The basilica of Saint Just de Valcabrère is a Romanesque church dating from the 11th and 12th centuries located in the Midi-Pyrénées area just north of the border with Spain. This area was settled as a Roman colony called Lugdunum Convenarum by Pompey to guard the roads to the Val d’Aran in the south. The town was later known as the home in exile of Herod Antipas, notorious for his association with the executions of John the Baptist and Jesus. In the 19th Century, an inscription was found outside of the chevet recording the burial of two Christians in 347 – Valeria Severa and a priest named Patroclus. The inscription is adorned with the Chi-Rho symbol. This marks Lugdunum Convenarum as an early Gallo-Roman Christian site.
There is a tradition that after the 5th Century destruction of the Roman town by the Vandals, Saint Just was used as the local cathedral. Others use the evidence of the many burial monuments to suggest that it was a necropolis.
At any rate, the present basilica was consecrated in 1200 by Bishop Raymond-Arnaud de Labarthe and was constructed in part with stones from the remains of the Roman town.
We know the date of the consecration by a remarkable accident. In 1885, the priest of Saint Just discovered a parchment in the masonry of the high altar. The document reads, “Hear, O Israel: the Lord thy God is one. Thou shalt not take in vain the name of thy God. Observe the day of Shabbat. Honour thy father and thy mother. Thou shalt not kill. Thou shalt not commit adultery. Thou shalt not steal. Thou shalt not bear false witness. Thou shalt not covet thy neighbor’s well … The year of the Incarnation 1200, Philippe was king of the French, in October, the altar was dedicated in honor of Saint Stephen the first martyr, the saints and martyrs Just and Pasteur, by Lord R. Bishop of Comminges.”
Also found in that cache were a pair of glass urns containing bloodstained cloth and bones, presumably from the brothers Justus and Pastor, martyred in Alcalá de Henares near Madrid in 304 during the Diocletian persecutions. The church was named after Saint Justus.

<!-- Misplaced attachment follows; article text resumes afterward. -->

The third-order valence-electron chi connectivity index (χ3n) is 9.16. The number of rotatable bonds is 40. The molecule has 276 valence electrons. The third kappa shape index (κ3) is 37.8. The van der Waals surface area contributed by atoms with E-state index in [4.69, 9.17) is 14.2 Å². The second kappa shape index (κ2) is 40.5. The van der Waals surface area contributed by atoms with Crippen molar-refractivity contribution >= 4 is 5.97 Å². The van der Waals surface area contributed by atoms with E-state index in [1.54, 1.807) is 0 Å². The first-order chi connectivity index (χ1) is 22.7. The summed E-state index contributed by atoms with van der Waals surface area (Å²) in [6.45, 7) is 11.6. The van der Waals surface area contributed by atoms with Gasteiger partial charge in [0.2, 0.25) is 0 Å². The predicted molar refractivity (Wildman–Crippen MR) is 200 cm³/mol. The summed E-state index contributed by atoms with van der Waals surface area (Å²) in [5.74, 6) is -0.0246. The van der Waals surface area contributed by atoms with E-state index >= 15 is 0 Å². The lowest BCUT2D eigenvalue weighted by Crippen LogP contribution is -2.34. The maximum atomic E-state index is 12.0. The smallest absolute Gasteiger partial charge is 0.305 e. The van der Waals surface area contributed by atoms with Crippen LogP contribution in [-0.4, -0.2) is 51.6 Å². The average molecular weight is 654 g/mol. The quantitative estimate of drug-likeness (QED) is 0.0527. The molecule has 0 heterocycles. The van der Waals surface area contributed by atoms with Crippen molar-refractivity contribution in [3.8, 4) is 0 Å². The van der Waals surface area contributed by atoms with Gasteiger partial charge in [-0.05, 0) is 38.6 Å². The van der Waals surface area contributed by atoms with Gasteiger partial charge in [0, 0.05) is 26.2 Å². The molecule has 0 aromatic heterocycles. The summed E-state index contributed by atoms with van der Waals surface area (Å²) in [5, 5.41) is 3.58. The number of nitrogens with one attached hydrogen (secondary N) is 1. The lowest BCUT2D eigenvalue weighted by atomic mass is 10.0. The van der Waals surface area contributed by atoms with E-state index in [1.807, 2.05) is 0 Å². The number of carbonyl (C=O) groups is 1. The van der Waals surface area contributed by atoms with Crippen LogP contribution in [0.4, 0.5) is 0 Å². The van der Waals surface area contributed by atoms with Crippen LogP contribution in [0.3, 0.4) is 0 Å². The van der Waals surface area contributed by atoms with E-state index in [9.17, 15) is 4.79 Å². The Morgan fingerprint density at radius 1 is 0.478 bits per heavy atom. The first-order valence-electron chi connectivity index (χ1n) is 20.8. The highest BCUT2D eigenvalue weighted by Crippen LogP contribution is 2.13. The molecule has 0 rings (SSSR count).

The church is approached from the north, and the north portal is a remarkable ensemble. It features a conventional tympanum with Christ in Majesty surrounded by the four evangelists, with censing angels above on either side.
The items of most interest to me are the four unique statue-piers around the portal, surmounted by historiated capitals. They represent Sainte Hélène, the mother of Constantine who brought the True Cross back to Byzantium and three martyrs – the brothers Justus and Pastor and Saint Stephen, disciple of Christ who was stoned to death by the Sanhedrin. Each of these columns serves as the springing for the archivolts over the tympanum.
The figures on the left of the door represent Saint Pastor and Saint Stephen. Notice how these figures stand on compositions of animals.
The capital over each statue-pier tells the story of that person. We can see in this detail the decapitation of Saint Pastor and the stoning of Saint Stephen.
The closeup of the capital showing the stoning of Saint Stephen demonstrates the superb quality of the sculpture here at Saint Just de Valcabrère, probably from a nearby school at Comminges. We also see remnants of the polychrome paint that once decorated the entire ensemble.
The statues on the right side of the portal represent Sainte Hélène and Saint Just. The capital of Saint Hélène is quite enigmatic and seems to be of a man carrying a keg offering a woman a ride on a horse. Nobody seems to provide a satisfactory explanation for the imagery, but the image of Sainte Hélène is important to Saint Just de Valcabrère because at one time the church held a fragment of the True Cross that was an important pilgrimage relic.
In the detail of the execution of Saint Justus, we see the bound martyr with the sword at his throat. I am not sure about the object in the other hand of the executioner. It appears to be a mallet of some sort, probably used to drive the sword home, although in the capital showing the death of Saint Pastor, the executioner uses his free hand to hold the head of his victim.
While there is a good deal of other fine sculpture at Saint Just de Valcabrère, PJ and I find that the north portal is one of the most fascinating sculptural ensembles in Romanesque France. There is something almost pagan about the figurative piers, which is appropriate for a church built on the site of a Roman city and dedicated to two young martyrs to Roman persecution. Our next article will be about the interior of this fine Romanesque church, which is certainly deserving of so much attention.